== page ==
”The Culture of Dyeing”
by Fukumoto Shigeki

Recently I’ve been slogging my way through reading “Somé no bunka”, literally titled, “The Culture of Dyeing”. It’s a relatively long book in Japanese (hence the slog) by Fukumoto Shigeki, a Dyeing Artist and author who trained at the somewhat conservative Kyoto City University of Arts in the late 1960’s. The book is a philosophical look at the cultural history and relevance of dyeing in Japan. Fukumoto has some strong opinions regarding dyeing, which is making it an interesting read (e.g “frame a textile?! What are you, an idiot?”or “Japan is surely the only country who can boast such an accomplished Dye culture!”*translated with some creative licence…).

最近、「染めの文化」という本を読もうとしています。染色作家の福本繁樹氏が書いた内容は興味深いですから、漢字を辞書で調べたり、面白い文章をノートに写したりして頑張っています!「染めの文化」は(読んだ所までにはといえば)、染めという物・行為は日本においてどの意味を持つのか、どのように進展してきたのか、を色々な角度から考察する本です。日本の染めをより深く理解できるように、アメリカでの染織の歴史・現状なども取り上げられていて、面白いです。

Back to Fukumoto and his strong opinions in a moment….but now for something completely different!!

Autumn Grasses in Moonlight by Shibata Zenshin
月に秋草図屏風、柴田是真

What do you make of this painting above Is it a nice painting of a pretty bunch of weeds? Or perhaps a wistful ode to the passage of life? (…how insightful of you!)
福本の話は後述の部分に戻るのですが、ここで違う話をしましょう。
上の絵を見ると感想はどうですか?ただ、綺麗に描いてある雑草に見える?それとも、秋のモチーフによって世の哀れを感じさせる?(まさかの玄人じゃないですか?!)答は、個人の文化的な背景によるのでしょう。

Perhaps that all depends what cultural glasses you are looking through!

つまり、どの文化の眼鏡をかけて見ているかによると思います。
豊原周延の真美人が格好いいでしょう!和服と眼鏡の組み合わせで違和感を感じますけどね。この真美人も面白い!)

In Japanese there is the term “akikusa”秋草. It literally means “the grasses of Autumn”and refers to a stylized motif that can be seen in traditional Japanese paintings (as above!) and designs. It’s a popular motif in contemporary Japan too, appearing on everything from Kimono to notepaper.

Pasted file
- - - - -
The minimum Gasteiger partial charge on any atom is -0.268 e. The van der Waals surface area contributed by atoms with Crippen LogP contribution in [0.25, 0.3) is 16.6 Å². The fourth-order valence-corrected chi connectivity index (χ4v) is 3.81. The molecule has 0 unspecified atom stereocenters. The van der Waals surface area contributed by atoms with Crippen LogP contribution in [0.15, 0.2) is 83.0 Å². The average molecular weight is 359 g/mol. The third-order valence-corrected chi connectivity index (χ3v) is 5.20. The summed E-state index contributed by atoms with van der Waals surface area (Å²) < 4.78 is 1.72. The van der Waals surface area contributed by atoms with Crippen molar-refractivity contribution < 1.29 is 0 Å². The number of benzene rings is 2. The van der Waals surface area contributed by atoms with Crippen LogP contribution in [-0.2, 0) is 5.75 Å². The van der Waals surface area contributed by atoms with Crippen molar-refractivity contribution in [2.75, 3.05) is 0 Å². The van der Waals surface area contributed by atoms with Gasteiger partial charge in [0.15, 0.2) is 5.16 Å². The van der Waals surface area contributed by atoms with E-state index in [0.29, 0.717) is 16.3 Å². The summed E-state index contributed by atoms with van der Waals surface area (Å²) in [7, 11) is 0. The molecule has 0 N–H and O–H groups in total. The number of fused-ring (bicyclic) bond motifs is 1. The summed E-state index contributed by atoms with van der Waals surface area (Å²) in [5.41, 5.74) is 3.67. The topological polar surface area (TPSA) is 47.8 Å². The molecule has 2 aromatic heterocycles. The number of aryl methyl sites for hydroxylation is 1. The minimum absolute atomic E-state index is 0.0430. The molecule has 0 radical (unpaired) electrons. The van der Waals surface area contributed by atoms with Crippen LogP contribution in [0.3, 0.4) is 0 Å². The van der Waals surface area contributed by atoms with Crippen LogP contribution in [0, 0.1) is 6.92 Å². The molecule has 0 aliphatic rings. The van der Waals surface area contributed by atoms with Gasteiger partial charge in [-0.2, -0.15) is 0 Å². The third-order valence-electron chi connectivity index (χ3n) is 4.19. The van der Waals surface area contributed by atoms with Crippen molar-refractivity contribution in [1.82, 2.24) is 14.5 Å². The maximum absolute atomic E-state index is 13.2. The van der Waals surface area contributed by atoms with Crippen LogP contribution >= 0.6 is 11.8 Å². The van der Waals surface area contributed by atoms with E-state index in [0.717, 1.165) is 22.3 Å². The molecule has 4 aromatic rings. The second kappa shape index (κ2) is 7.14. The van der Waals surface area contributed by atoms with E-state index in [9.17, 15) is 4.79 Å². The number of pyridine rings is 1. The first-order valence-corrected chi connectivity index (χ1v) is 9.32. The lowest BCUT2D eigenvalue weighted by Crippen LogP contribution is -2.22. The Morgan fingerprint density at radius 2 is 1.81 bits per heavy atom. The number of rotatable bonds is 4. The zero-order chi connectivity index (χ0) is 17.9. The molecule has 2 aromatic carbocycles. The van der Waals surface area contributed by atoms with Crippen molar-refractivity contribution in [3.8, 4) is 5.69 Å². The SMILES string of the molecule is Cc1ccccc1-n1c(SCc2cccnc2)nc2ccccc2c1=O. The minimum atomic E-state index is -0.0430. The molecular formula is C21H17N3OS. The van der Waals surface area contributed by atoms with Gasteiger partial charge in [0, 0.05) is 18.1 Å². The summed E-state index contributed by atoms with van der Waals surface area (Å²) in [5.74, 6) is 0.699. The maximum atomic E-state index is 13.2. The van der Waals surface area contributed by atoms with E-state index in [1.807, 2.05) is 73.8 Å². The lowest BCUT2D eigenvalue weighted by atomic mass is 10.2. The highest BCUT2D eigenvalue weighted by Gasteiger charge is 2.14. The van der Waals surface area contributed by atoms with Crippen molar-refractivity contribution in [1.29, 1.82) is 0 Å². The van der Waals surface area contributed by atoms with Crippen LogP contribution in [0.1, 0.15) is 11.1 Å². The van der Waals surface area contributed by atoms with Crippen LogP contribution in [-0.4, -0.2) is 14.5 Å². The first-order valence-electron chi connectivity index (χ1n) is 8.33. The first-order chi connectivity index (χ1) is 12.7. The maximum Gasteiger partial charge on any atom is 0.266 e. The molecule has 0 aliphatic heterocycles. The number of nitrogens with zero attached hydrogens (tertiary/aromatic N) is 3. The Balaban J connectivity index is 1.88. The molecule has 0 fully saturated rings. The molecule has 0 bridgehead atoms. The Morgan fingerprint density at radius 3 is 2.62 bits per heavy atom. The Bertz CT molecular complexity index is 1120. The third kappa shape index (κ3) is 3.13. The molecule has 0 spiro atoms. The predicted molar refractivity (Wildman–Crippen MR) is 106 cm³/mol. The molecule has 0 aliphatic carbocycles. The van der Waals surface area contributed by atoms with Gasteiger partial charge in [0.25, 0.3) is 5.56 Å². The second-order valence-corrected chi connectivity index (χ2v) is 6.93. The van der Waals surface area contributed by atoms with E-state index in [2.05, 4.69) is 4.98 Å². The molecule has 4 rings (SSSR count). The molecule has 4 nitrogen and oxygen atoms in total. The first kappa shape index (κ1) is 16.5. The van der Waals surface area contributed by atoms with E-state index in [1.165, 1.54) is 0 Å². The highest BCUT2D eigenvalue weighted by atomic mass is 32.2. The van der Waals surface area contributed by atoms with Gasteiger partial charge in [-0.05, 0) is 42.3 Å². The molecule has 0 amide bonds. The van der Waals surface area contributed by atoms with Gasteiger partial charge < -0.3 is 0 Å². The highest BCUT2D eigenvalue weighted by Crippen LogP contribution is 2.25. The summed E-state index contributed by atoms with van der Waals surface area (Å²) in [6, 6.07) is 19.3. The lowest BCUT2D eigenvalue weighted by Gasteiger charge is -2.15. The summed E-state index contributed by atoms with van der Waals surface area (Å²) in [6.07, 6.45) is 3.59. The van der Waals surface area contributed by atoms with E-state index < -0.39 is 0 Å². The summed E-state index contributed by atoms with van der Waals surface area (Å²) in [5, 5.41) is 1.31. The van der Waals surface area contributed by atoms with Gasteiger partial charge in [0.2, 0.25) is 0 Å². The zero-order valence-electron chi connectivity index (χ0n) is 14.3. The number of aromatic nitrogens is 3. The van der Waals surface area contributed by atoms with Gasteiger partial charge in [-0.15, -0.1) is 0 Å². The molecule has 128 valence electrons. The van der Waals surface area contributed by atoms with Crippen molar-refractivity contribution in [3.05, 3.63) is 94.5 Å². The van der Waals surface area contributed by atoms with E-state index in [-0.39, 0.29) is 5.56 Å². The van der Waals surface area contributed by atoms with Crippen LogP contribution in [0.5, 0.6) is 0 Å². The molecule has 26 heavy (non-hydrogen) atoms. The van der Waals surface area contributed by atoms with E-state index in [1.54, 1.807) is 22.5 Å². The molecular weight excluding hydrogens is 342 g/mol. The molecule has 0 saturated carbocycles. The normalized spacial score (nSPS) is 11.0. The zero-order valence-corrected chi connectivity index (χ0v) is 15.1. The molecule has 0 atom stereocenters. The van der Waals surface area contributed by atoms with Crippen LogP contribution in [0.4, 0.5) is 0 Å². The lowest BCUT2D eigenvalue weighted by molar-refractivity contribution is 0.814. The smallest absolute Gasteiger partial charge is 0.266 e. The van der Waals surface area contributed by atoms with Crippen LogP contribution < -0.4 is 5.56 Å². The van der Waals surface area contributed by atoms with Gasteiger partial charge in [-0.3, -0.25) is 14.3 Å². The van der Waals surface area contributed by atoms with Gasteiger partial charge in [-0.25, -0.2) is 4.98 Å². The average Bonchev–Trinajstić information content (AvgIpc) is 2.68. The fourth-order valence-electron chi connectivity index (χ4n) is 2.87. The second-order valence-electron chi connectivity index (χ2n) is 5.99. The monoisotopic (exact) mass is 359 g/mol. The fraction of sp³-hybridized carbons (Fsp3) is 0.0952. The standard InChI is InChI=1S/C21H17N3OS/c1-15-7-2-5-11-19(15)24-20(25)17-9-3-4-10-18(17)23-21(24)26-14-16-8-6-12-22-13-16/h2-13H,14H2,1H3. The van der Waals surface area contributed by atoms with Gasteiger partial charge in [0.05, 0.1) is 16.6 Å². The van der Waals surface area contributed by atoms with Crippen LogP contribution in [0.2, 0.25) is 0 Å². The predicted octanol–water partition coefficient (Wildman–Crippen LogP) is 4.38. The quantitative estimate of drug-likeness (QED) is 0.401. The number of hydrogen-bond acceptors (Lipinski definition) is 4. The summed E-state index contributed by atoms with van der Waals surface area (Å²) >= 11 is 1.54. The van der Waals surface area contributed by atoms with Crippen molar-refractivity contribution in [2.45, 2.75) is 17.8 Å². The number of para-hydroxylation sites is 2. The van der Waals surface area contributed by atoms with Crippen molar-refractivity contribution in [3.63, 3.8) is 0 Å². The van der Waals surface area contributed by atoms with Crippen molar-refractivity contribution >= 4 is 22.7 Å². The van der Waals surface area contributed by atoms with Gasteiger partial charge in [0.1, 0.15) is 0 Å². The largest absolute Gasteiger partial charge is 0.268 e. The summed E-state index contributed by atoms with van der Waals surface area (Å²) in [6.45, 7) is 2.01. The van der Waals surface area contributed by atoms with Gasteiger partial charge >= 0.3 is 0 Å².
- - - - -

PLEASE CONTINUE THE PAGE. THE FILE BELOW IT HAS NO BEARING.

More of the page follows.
日本語の「秋草」が上の絵のように、秋に生える雑草を描写するモチーフです。琳派などの絵や伝統工芸において人気なモチーフでしたが、今も着物やレターセットなどにも多く使われています。

尾形光琳の秋草図屏風 ‘Autumn Grasses Folding screen” by Rinpa School Master artist Ogata Kourin.

In it’s most traditional conception, Akikusa tends to depict the so called, “Seven plants of Autumn”(seven being an auspicious number). These 7 are usually:

Pampas Grass – Chinese Bellflower – Maidenflower – Bushclover – Wild Carnations – Arrowroot – Boneset

These are often partnered with other set Autumn motifs such as the Moon, Rabbits, Red Autumn Leaves, or Chrysanthemums. 
But why go to all the trouble of painting ‘a bunch of weeds’ anyway??

秋草のモチーフはよく「秋の七草」を描写しています。その七つは萩・薄・藤袴・桔梗・葛・女郎花・撫子だそうです。秋草はよく、ウサギ、月、紅葉、菊などの秋モチーフと一緒に描いてあるですね。
さて、なぜ草というごく日常的な物をそんな綺麗に描こうとしていたなのでしょうか?

Here’s where Fukumoto’s book comes back into the equation.

Something he suggests is that, unlike “the West”, people in Japan have a tendency to appreciate the value of age and patina, as well as favour imagery that suggests ageing, decay and the cycle of nature. 

I think a wonderful example of this Japanese taste for the wistful is the akikusa motif. It is intended to evoke a feeling of melancholy and an appreciation of the passing seasons and impermanence. My Japanese friend described it like, “Akikusa is one of those “Withered Expressions” that Japanese people really love. Japanese people have long loved the cycle of the seasons and the cycle of life: to sprout, grow, bloom, make seeds and then die”. 

ここで福本氏の話に戻ります。「染めの文化」に、いわゆる「欧米人」と違って、日本人は哀れの表現を好んで、季節の循環やほろびに深く感動される傾向がある、と書かれました。秋草はこの好みの例としてちょうどいいでしょう?

跡見花蹊の秋草図屏風 “Autumn Grasses Folding Screen” by Atomi Kakei